Marianne was dismissive about her education. "Governesses hardly interfered with me in those days. Walter Scott and Shakespere gave their versions of history, and Robinson Crusoe and some other old books my ideas of geography." Even so, Marianne was a talented musician, she continued her study of music into her adult life, she was an avid gardener with a keen interest in botany and an accomplished artist. She filled sketch books with her paintings and drawings of the places the family visited on their travels.

Japanese chrysanthemums painted and cultivated in England

This idyllic life changed over time, inevitably, as family life does. After the death of her mother in 1855 and the marriage of both her sister and brother, Marianne became mistress of her Father's household. This was not a burden, they were devoted companions and continued to travel together until his death in 1869. He died in her arms. She wrote, "for nearly forty years he had been my one friend and companion, and now I had to learn to live without him and fill up my life with other interests as best I might".

With vision and practicality Marianne worked her way through her grief and created a new purpose for her life. She would continue her life of travel, painting and sketching the scenery along the way, but she would expand her horizons and focus on creating a visual record of the plants and flowers of the world in their natural environment. This she did for the next seventeen years until she was overtaken by ill health.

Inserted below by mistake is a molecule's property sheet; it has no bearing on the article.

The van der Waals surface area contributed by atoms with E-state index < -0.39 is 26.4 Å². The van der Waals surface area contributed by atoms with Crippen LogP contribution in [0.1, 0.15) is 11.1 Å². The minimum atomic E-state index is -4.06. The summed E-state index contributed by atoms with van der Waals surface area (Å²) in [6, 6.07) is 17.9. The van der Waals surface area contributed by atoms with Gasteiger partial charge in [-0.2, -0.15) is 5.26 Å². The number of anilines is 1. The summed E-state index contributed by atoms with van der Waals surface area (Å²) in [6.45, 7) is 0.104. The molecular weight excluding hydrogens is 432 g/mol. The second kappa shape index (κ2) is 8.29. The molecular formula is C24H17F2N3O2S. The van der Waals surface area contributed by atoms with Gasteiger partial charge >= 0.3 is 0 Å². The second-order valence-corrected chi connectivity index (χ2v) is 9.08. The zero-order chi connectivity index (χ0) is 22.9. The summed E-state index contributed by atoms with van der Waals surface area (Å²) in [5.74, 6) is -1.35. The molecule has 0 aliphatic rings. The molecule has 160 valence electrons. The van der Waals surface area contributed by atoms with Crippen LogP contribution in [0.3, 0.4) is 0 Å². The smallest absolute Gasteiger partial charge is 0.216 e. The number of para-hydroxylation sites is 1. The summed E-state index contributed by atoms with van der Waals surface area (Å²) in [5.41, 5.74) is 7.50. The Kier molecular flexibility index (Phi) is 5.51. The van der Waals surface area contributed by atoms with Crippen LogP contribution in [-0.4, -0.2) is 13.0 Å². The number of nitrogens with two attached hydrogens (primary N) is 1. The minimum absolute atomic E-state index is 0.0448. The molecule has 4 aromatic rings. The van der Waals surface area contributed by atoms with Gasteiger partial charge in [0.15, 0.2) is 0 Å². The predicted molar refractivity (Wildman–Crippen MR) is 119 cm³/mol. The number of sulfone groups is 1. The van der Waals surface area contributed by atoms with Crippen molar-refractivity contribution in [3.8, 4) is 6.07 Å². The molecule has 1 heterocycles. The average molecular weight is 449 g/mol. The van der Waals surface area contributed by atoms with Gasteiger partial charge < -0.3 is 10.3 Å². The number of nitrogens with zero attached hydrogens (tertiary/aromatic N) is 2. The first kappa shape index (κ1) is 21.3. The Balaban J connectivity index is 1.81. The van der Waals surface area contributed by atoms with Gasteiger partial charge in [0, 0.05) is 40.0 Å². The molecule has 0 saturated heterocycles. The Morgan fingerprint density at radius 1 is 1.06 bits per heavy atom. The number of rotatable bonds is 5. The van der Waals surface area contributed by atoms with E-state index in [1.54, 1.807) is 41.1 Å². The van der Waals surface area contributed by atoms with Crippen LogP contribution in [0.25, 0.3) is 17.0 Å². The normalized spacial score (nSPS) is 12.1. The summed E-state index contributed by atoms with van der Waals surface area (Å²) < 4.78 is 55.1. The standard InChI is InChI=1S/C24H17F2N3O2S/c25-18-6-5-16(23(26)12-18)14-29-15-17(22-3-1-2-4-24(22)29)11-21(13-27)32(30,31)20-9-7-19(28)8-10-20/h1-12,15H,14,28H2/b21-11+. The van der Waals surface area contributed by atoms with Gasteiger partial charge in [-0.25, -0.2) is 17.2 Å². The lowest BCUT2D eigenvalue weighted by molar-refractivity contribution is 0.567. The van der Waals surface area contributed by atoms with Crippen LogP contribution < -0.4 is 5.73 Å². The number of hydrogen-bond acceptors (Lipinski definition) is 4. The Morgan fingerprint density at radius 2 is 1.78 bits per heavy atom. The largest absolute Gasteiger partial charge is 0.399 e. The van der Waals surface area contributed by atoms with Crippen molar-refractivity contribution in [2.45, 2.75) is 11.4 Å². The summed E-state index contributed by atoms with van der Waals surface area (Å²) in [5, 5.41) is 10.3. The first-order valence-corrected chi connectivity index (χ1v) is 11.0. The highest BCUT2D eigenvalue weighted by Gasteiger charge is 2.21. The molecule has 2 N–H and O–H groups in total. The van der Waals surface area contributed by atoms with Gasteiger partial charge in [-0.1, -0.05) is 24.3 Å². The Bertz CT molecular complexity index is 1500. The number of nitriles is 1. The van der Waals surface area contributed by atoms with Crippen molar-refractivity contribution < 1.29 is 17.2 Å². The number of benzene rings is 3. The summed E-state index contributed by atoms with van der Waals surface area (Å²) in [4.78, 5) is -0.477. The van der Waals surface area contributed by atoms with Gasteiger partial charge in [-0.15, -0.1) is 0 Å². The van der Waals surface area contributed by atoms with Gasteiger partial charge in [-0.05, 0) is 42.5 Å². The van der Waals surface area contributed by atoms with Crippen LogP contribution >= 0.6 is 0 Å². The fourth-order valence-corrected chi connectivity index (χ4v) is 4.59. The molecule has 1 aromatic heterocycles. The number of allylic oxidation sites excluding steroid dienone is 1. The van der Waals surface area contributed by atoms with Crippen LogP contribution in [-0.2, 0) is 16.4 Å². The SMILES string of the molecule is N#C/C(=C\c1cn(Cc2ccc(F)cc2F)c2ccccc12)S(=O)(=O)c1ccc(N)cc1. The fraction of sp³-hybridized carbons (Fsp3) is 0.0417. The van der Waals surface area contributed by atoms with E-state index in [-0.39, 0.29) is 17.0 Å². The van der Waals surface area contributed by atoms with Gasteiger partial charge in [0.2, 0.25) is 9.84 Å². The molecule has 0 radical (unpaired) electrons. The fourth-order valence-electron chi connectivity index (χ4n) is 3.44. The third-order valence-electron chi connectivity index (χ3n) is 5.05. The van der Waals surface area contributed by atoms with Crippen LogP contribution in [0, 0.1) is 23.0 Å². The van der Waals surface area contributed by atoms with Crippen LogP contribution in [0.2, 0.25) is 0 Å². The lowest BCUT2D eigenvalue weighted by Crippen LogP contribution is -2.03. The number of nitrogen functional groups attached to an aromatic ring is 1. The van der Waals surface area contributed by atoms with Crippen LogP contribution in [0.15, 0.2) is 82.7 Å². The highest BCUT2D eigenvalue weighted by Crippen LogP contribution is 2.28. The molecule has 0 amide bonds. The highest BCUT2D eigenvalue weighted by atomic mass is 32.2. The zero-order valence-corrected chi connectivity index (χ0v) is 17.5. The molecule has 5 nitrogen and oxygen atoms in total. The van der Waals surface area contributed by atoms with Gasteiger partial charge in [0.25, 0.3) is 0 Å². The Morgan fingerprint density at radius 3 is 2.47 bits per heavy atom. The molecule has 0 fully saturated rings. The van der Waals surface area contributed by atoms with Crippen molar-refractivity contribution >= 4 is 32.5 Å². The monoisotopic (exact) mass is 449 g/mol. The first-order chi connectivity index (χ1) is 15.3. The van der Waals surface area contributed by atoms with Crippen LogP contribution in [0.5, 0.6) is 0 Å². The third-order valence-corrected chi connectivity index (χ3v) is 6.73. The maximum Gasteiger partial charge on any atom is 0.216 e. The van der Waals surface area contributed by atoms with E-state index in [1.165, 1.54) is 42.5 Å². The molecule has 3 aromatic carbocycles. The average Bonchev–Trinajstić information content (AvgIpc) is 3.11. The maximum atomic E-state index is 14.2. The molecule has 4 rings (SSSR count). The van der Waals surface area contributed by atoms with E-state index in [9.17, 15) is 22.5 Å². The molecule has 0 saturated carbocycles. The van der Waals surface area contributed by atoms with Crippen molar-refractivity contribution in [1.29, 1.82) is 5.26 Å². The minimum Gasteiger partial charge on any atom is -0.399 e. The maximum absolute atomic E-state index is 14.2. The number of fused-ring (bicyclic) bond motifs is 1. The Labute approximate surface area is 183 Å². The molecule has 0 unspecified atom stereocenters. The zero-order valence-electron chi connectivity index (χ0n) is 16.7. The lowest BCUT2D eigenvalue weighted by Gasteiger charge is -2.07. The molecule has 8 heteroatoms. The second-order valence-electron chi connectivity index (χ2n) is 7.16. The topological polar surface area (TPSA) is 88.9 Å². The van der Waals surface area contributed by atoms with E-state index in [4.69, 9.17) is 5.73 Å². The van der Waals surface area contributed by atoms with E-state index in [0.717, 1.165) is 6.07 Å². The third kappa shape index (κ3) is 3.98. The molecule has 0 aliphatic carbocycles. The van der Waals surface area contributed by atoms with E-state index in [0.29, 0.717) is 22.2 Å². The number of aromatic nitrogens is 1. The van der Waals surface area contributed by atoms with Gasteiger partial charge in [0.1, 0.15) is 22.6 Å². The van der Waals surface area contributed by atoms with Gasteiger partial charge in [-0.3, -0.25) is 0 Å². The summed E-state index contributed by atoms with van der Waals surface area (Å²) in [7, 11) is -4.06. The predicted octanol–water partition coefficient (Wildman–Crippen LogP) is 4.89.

The old Red Cedar Massachusetts, U.S.A

The beautiful end papers in my book are highlighted with the places Marianne North visited. They include India, Chile, Canada, Tasmania, Japan and others too numerous to list here.

The famous avenue of Royal Palms at Botofogo, Brazil

Her wide circle of aquaintances were looking out for her around the globe. She met Longfellow and his family in Boston, she was invited to the White House by President Grant and enjoyed the hospitality of a Maharajah in India. But this was incidental and she was not deterred from her mission. She preferred to travel alone, without servants or companions, and contract what